[Halld-offline] hddm with fifos (named pipes)

Richard Jones richard.t.jones at uconn.edu
Sat Aug 23 19:55:39 EDT 2014

Hello Beni, Paul and all,

At the last offline meeting, I understood that you had seen problems
getting hddm streams to work over named pipes (fifos). I was surprised to
hear this, as I had seen it work back when I first tested the hddm tools,
but I was able to confirm the problem you reported and solve it. The main
problem was related to how the JANA framework handles input files, and I am
not sure that everyone is going to like the way I resolved it, except that
it works. For the details of the problem and how I worked around it, see
the long explanation below. For the shortcut to a solution, just check out
the latest updates to the trunk and rebuild from the top (src) dir.

*A quick test*
See http://zeus.phys.uconn.edu/halld/tagger/fp-microscope/sim-recon-rj-pm/work,
particularly the run scripts therein.

   1. run_bggen.sh
   2. run_hdgeant.sh
   3. run_mcsmear.sh
   4. run_dana_hddm.sh
   5. run_dana_rest.sh

To run my test, create a work directory and copy these 5 scripts from the
above web folder into it, plus the input control.ini file that goes with
them. Then open 5 new xterms on your workstation, go to your work
directory, and run the above scripts in the order listed, one in each
xterm. As you start each one, they will hang as soon as they try to write
to their output fifo until the next script starts up and can read from the
fifo. You can watch the flow of action as it cascades through the chain,
ending up with the final script writing a regular output file in rest
format. None of the intermediate streams are ever written to disk.

*What the main problem was:*
A jana application treats a provided input file as a generic source of
events, and tries to figure out what kind of data it contains, and match it
up with a class derived from JEventSource that can decode the input and
turn it into jana objects that the consumers are asking for. Right now
there are at least 3 different JEventSource classes that I know of:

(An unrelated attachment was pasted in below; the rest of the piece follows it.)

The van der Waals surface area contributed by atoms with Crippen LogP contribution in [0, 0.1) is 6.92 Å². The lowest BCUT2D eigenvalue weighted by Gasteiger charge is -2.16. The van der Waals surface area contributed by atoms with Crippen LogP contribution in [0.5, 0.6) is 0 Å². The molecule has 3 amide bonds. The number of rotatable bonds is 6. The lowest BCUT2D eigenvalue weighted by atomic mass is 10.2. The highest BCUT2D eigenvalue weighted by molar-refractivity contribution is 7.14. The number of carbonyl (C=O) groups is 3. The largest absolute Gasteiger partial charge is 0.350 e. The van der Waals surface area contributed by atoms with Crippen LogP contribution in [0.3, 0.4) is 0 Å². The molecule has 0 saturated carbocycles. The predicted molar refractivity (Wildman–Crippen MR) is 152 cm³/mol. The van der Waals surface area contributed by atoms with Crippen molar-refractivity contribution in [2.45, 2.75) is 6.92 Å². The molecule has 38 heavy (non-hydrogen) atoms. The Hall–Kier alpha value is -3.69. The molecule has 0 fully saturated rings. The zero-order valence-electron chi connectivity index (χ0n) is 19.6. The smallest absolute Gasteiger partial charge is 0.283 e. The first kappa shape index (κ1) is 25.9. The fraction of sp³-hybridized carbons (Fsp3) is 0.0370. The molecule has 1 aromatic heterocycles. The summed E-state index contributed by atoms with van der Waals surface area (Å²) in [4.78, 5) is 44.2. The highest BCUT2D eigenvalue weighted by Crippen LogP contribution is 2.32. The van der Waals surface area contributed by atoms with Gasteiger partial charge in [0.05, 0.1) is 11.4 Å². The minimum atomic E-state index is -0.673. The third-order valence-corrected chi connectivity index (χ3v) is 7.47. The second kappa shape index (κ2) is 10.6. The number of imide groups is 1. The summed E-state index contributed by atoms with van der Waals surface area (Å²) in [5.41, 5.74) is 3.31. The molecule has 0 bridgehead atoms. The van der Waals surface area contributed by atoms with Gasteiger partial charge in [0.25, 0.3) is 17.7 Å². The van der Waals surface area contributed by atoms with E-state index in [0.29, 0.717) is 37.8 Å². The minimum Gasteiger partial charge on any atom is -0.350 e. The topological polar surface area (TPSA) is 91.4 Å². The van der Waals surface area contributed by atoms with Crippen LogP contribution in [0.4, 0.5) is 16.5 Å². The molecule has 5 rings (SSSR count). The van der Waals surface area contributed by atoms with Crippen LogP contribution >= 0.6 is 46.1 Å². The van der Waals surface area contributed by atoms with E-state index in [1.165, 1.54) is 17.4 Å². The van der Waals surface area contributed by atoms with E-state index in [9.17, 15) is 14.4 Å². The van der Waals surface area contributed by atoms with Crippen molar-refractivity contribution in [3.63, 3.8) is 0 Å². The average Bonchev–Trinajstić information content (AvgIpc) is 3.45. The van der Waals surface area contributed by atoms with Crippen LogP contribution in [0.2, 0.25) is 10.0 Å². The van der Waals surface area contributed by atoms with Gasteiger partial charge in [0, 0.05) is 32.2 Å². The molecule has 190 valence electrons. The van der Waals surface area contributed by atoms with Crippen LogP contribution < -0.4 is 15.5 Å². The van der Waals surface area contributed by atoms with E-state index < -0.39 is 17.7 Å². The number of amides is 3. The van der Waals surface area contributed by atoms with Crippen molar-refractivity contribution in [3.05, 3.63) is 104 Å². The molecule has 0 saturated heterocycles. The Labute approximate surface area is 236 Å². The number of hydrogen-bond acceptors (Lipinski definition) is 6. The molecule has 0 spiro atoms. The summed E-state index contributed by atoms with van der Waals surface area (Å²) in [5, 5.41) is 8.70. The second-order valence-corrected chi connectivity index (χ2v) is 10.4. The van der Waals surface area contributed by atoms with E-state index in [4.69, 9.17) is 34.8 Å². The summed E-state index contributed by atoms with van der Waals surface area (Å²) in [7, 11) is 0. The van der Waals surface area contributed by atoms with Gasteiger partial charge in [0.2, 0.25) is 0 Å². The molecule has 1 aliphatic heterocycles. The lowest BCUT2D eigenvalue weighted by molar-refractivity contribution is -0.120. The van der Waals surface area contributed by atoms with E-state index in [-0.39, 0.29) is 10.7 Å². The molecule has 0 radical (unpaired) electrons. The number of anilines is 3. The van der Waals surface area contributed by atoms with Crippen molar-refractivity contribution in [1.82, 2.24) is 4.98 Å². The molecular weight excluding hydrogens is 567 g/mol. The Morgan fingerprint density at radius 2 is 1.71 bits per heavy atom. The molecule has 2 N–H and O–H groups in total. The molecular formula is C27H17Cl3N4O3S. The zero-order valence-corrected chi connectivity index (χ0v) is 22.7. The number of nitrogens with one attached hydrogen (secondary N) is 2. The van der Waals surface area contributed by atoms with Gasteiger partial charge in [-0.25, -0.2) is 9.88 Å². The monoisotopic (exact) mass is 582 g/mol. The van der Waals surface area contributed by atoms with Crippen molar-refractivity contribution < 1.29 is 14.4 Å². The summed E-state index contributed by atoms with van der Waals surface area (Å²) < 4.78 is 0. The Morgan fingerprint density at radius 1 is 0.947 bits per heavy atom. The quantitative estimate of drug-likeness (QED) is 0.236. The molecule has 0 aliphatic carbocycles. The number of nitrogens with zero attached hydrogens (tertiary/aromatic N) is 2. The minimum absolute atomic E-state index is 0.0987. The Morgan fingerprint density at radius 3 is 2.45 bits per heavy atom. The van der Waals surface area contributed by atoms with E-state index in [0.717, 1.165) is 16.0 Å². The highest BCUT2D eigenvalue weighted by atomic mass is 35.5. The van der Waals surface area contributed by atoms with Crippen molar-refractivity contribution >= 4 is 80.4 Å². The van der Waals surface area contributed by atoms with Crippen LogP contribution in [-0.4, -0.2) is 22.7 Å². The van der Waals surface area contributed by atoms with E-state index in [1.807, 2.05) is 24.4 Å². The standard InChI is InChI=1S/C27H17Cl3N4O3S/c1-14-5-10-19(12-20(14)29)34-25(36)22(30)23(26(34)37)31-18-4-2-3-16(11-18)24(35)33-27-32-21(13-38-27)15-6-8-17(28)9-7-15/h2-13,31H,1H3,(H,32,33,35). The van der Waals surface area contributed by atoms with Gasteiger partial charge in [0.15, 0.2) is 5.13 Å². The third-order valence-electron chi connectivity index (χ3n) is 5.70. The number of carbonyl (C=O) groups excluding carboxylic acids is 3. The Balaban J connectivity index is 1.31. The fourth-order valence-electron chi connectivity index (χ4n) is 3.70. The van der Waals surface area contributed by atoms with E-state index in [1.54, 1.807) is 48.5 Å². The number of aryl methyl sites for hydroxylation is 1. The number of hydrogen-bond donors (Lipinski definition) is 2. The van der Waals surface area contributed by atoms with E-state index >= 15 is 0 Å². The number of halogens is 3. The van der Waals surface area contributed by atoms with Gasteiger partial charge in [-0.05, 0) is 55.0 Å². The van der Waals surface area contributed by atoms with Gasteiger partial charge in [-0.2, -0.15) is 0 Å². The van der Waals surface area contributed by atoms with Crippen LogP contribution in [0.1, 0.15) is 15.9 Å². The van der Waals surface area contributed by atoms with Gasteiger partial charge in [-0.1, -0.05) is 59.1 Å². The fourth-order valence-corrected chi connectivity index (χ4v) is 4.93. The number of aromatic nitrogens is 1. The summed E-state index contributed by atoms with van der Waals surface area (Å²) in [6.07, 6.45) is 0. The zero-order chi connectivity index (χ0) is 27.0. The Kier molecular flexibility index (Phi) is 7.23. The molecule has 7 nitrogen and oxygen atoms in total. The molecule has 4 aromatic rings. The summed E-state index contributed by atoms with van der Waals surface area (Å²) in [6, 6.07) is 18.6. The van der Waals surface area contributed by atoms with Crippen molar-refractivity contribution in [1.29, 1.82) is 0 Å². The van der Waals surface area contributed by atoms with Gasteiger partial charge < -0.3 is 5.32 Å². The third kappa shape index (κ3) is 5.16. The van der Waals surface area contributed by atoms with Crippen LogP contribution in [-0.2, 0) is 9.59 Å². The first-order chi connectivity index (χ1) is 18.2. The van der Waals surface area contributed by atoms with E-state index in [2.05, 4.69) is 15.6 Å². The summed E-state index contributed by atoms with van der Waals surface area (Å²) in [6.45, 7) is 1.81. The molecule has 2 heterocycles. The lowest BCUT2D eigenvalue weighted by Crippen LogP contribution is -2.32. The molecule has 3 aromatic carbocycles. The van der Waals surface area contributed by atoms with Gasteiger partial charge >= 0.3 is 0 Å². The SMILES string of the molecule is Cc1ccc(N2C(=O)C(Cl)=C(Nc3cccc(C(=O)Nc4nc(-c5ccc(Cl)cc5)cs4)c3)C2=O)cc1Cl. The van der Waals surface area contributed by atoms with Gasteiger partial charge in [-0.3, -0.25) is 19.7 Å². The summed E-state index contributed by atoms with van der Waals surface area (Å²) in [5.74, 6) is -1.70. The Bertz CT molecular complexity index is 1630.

1. DEventSourceHDDM - reads hits-level hddm files, like the ones
   generated by mcsmear.
   2. DEventSourceREST - reads REST hddm files, like the ones generated by
   the danarest plugin.
   3. JEventSource_EVIO - reads evio files, like the ones generated by the
   rawevent plugin, and by the experiment.

Before jana can instantiate the correct JEventSource, it has to figure out
what kind of input file it was given. That job is delegated to the various
JEventSourceGenerator classes, which compete with one another for the right
to handle the file. The is a JEventSourceGenerator object for each of the 3
types listed above, and each one gets to try to claim the file by having
its CheckOpenable() method return a probability [0,1] that the file is of
its type. The winner gets to generate the JEventSource that actually opens
the file.

Clearly the best way to figure out what kind a data a file contains is to
read the first few bytes from the file. That is what the existing versions
of the CheckOpenable() method of DEventSourceHDDMGenerator and
DEventSourceRESTGenerator did. This way the correct one always was able to
claim the file. But then, when the JEventSourceGenerator when to make the
actual JEventSource to open the file and read it, if the input file was a
pipe then the header had already been stripped off the stream by the
CheckOpenable() method, and so the headerless hddm stream was not readable.

*My workaround*
If the CheckOpenable() method cannot read bytes from the actual stream
header then it only has the filename to go on, which is not a lot of
information. However the shoot-out scheme in jana tolerates some guessing,
so I implemented code in the revised CheckOpenable() methods that looks for
a handful of clues in the filename and tries to make a best-guess
assignment of what the file is.

   1. Does it contain the string"_rest" or "rest_" and end with ".hddm"? It
   is probably hddm "r" (REST) format.
   2. Does it contain the string "_smeared" or "smeared_" and end with
   ".hddm"? It is probably hddm "s" type hits data.
   3. Does it contain the string "hdgeant" and end with ".hddm"? It is
   probably hddm "s" type hits data.

These heuristics will probably work in most cases. Perhaps the offline
group can come up with a more clear set of conventions to enable jana to
always get the right answer.

-Richard Jones
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